... When I talk about not knowing what you're doing, I'm arguing against "expertise", a feeling of mastery that traps you in a particular way of thinking.
But I want to be clear — I am not advocating ignorance. Instead, I'm suggesting a kind of informed skepticism, a kind of humility.
Ignorance is remaining willfully unaware of the existing base of knowledge in a field, proudly jumping in and stumbling around. This approach is fashionable in certain hacker/maker circles today, and it's poison.
Knowledge is essential. Past ideas are essential. Knowledge and ideas that have coalesced into theory is one of the most beautiful creations of the human race. Without Maxwell's equations, you can spend a lifetime fiddling with radio equipment and never invent radar. Without dynamic programming, you can code for days and not even build a sudoku solver.
It's good to learn how to do something. It's better to learn many ways of doing something. But it's best to learn all these ways as suggestions or hints. Not truth.
Learn tools, and use tools, but don't accept tools. Always distrust them; always be alert for alternative ways of thinking. This is what I mean by avoiding the conviction that you "know what you're doing".
I read all of this with a different set of associations than most people might. draw. The topic in question is programming, and there was a lot for me to glean there (what with me now involved in a few major programming projects ... more on that later). But the natural connection I made was with Zen and the doctrine of no-mind.
For those who just sat down and ordered a drink, the concept of no-mind is sometimes better explained by the euphemism "beginner's mind". One approaches life best by putting down assumptions, preconceptions, one's own situation and position, one's own self. Put all that down, take yourself out of the equation, and you'll see problems all the better for what they really are. Bonus: the more you do this, the more you find your problems are not even "your" problems, and are not even problems at all.
Stated that baldly, as the distillation of a great deal of experience, wisdom always sounds cheesy and dumb. My own experiences in this regard, I could fill a book with and probably still not convince anyone of their truth. But all I can say is, there's something vital and important there, and I wish more people were motivated to look for it in their lives instead of just distracting themselves with quick fixes.
Anyway, my point is that the attitude being described here is one worth bringing to most every aspect of life. Learn what's out there, and make use of it, but never assume it's the end of the road. That goes for your own mind as well. The things your mind tells you it wants are not always good for you, not always accurate, not always compassionate. You have to build both trust in yourself to keep moving forward, and keep enough skepticism about yourself to not step stupidly off the end of the pier. This is why Zen Buddhists sit zazen in the first place, as a way to do both of those things by teaching their minds to shut up and get out of the way.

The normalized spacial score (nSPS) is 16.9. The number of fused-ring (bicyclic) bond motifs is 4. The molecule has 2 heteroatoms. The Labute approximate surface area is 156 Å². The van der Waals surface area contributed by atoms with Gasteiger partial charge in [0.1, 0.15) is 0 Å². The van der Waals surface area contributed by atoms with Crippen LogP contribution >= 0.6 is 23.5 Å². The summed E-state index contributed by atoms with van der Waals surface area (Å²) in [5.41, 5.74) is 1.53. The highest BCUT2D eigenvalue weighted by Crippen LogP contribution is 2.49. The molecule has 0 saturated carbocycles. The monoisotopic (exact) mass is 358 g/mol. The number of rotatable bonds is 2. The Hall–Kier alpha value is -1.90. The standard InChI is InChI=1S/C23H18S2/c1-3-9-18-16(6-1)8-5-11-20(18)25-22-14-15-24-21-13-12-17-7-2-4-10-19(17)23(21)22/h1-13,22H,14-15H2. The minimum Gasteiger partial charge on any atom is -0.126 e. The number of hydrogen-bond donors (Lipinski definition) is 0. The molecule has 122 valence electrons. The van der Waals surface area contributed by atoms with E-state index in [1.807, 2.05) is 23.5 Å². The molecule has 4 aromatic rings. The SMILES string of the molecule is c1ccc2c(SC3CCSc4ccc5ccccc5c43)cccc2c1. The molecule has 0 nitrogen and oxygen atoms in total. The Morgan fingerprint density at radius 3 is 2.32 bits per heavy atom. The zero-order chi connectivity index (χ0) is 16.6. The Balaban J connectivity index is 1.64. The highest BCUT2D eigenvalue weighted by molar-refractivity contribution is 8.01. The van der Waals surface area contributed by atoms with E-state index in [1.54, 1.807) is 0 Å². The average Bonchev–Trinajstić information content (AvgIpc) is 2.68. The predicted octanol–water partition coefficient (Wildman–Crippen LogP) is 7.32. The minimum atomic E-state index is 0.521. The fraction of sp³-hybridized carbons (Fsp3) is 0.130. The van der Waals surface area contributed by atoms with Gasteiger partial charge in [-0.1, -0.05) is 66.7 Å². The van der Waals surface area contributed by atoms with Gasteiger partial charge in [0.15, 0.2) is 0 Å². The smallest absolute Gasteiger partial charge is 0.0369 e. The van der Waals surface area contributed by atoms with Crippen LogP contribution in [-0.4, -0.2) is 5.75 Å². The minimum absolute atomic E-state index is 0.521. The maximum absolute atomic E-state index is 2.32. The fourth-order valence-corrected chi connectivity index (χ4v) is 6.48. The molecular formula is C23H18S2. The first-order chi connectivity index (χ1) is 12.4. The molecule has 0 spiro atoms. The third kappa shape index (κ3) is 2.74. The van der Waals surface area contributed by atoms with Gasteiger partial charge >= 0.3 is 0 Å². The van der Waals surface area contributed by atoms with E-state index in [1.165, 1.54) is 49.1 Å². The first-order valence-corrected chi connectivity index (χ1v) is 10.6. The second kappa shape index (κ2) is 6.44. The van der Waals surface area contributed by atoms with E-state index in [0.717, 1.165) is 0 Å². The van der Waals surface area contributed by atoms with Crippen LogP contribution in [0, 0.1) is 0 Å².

If there's another term that comes to mind for this sort of thing, it's the cultivation of spiritual humility. Most every religion or practice path in the world asks for something in this vein, although they go about it differently. Christianity asks for it by way of spiritual identification with and emulation of Jesus Christ, Buddhism doesn't ask for the same kind of thing — rather than have our aspirational feelings ignited by emotional devotion to an embodied ideal, it asks us instead to look into ourselves fearlessly much as the Buddha did. They both ask us to follow a model of a sort, but for different reasons and to different ends. This is fine; there are as many paths as there are people, and there ought to be.
Back to the original point, spiritual humility. However you get there is likely to be worth the effort, but the important thing is not to let the tool that you use to get there become its own end. The point of loving God and Christ, as I understand it, is to also love your fellow man; without that, no amount of love of God or Christ is worth the bother. The point of studying Zen and practicing the path is to do those things, but not to get caught up in them per se. If you're peeved because your zazen is being disturbed by a cat trying to climb into your lap, the cat is clearly more important — but don't let that constitute an excuse to not do zazen, either! Be humble and self-questioning about your intentions and your actions, because that's one of the easier ways to see through them and discover what they really are.
The last point I want to make about all this, one I ought to have made first and foremost, is that "beginner's mind" is not "idiot's mind". Skepticism and a questioning attitude are made more powerful, not less, with experience. You learn all the better the traps you set for yourself, and how to not step into them — but nowhere does it say this comes automatically with time and experience. Remember my talk before about the expert beginner — better to say, perpetual amateur? That kind of naïvete is the diametric opposite of what Zen is supposed to be about.
New York City
Other Lives Of The Mind